Ahead of St. Patrick’s Day, UC art historian Theresa Leininger-Miller helps bring in the green this March with an exhibition at the downtown public library on American sheet music covers, in particular those that depict Irish and Irish-American culture.
Her exhibition and presentation illustrate how art and material culture helped reflect society’s values for 85 years — from 1840 to 1925. The exhibition is on display through March 29.
By Melanie Schefft
Photos courtesy of the Public Library of Cincinnati and Hamilton County
St. Patrick’s Day gets a special kickoff this year with an exhibition, “The Wearing of the Green: Irish Identities in American Illustrated Sheet Music, 1840-1925,” at the main branch of the Public Library of Cincinnati and Hamilton County (PLCHC).
University of Cincinnati’s Theresa Leininger-Miller, associate professor of art history in the College of Design, Architecture, Art, and Planning (DAAP), researched and assembled the unique collection of works that celebrates St. Patrick’s Day by examining the ways in which illustrators, composers and lyricists have envisioned Irish and Irish-ugeAmerican identities in sheet music.
Included in the exhibition are 32 compositions of colorful and detailed music covers. The exhibition is displayed on three floors of the library and runs from February 11 through March 29.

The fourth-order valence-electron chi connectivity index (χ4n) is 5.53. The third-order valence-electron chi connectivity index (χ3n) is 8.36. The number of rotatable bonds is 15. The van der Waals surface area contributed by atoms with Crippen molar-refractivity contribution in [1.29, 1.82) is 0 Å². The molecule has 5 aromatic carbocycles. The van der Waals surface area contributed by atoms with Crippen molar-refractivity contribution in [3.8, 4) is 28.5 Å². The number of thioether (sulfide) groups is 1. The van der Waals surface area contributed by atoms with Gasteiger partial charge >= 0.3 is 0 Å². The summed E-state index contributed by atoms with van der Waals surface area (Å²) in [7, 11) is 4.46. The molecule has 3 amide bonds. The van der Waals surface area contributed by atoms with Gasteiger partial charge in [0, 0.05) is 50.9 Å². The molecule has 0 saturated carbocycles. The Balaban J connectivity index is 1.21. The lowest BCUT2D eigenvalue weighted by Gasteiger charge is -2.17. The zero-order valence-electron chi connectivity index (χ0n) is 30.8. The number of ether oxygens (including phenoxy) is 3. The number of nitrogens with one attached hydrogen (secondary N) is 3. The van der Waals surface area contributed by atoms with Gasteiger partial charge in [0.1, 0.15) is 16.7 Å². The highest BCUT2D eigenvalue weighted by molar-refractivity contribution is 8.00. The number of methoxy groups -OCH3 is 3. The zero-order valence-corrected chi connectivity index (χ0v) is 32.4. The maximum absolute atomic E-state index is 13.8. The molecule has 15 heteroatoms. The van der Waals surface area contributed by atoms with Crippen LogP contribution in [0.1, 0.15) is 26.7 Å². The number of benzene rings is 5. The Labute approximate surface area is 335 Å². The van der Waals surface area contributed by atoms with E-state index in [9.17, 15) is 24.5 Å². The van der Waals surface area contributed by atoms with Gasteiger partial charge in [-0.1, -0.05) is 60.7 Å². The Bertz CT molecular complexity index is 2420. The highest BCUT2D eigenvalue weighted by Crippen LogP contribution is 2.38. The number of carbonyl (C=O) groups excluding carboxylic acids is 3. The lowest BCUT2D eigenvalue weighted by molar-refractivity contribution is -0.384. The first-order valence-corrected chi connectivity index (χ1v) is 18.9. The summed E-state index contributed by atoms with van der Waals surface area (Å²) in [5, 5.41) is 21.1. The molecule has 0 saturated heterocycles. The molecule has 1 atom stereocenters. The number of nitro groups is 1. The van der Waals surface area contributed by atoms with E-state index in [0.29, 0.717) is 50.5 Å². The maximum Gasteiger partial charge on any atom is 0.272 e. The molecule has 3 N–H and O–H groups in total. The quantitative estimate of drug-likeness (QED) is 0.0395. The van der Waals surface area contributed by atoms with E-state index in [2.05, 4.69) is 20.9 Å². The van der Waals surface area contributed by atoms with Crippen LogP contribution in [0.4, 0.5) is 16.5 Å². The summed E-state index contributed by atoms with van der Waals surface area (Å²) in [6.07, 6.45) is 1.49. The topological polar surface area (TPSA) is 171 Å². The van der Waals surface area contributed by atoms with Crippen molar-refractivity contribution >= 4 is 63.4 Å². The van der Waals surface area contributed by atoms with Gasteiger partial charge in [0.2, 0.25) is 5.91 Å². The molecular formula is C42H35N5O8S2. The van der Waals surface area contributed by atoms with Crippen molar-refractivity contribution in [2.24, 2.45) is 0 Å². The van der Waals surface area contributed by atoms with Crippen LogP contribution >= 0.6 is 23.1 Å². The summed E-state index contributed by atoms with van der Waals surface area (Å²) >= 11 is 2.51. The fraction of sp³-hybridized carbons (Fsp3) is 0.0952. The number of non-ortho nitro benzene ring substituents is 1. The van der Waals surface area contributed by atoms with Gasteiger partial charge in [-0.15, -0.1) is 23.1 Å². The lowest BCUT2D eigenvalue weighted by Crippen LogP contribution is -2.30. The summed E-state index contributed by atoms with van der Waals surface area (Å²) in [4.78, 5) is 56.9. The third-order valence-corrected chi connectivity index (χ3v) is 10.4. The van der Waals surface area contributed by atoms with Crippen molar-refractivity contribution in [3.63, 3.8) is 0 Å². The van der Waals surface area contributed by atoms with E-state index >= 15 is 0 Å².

Leininger-Miller will present a public lecture about the exhibition at 7 p.m., Monday, March 23, in the community meeting room at the Symmes Township Library, 11850 Enyart Rd. in Loveland, Ohio. The talk also will include half a dozen performances of compositions on video.
According to Leininger-Miller, in the late 19th and early 20th centuries, song lyrics and their illustrated sheet music covers most often explored urbanity, upward mobility and material success, as well as the harsh realities of daily life. Romance, World War I and nostalgia for the beauty, rural simplicity and family connections of Ireland are among other common references that can be seen.
The art on the covers also occasionally signifies the application of characteristics and stereotypes by others — primarily the dominant Protestant, Anglo-American bourgeoisie (middle class) -- which could be affectionate, humorous or deprecating. In this colorful collection, Gaelic names, shamrocks, shillelaghs, caubeens (Irish berets), clay smoking pipes and harps abound.